HARARE - Police in Zimbabwe used tear gas and water cannons Wednesday to break up an opposition rally of about 200 people in the capital, Harare. Supporters of the Movement for Democratic Change said those who resisted the tear gas were assaulted.
Bystanders such as 24-year-old soft drink vendor Runyararo Mazinyira — with her two-year-old child on the back — were reportedly caught up in the attack.
"Before we even managed to leave on their [police] orders, they started beating us with baton sticks," she said. "They even assaulted my child. My hand is heavy and numb because of the assaults. They even beat me on the face. There is nothing I can do to them [police] but I feel very pained by what they did to me. There is no crime I committed. I was just selling my wares."
However, police say the gathering and address by MDC party leader Nelson Chamisa had not been sanctioned.
But MDC vice president Tendai Biti said that should not matter.
"We don't accept this. We are not a terrorist organization. We are not a facist organization," Biti said. "Since 2017, we have seen the closure of political space because of [President] Emmerson Mnangagwa. We say no to facism. We say no to madness."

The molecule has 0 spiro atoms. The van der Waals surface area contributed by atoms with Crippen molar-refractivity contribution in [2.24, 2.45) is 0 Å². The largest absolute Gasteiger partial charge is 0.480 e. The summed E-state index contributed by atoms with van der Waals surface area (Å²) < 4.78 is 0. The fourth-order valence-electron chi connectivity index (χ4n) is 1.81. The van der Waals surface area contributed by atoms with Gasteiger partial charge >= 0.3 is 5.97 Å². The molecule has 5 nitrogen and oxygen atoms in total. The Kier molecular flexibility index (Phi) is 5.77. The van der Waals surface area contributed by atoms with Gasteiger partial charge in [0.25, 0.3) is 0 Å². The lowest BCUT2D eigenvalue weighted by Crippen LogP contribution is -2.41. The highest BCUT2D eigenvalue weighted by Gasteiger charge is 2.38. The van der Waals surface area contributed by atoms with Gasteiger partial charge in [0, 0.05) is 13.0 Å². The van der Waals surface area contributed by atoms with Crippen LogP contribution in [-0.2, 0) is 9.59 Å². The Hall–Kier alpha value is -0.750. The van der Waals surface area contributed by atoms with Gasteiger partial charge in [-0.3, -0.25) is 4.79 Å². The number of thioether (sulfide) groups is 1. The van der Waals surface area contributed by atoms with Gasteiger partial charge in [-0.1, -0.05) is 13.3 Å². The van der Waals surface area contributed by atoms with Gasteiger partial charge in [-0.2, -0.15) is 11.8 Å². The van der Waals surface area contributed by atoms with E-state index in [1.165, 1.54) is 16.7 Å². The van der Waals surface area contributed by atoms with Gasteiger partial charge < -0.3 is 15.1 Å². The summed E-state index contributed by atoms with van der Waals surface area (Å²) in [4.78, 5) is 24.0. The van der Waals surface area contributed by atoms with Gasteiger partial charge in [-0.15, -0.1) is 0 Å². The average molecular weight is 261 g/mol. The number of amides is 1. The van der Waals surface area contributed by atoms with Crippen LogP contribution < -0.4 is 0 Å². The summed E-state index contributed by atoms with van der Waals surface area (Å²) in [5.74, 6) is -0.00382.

Biti said he hoped leaders of the Southern African Development Community, such as South African President Cyril Ramaphosa, are aware of what is happening in Zimbabwe.
MDC spokesman Nkululeko Sibanda said members of the party would continue to challenge the legitimacy of Mnangagwa, whom they accuse of stealing last year's elections from Chamisa.
The police actions on Wednesday come as Mnangagwa's government appeals to the United States and Europe to lift sanctions imposed on Zimbabwe's leadership starting in 2002 for political repression and election rigging. Mnangagwa, who came to power in 2017, says he is different from his predecessor and former ally, the late Robert Mugabe, whose regime was continuously accused of cracking down on critics.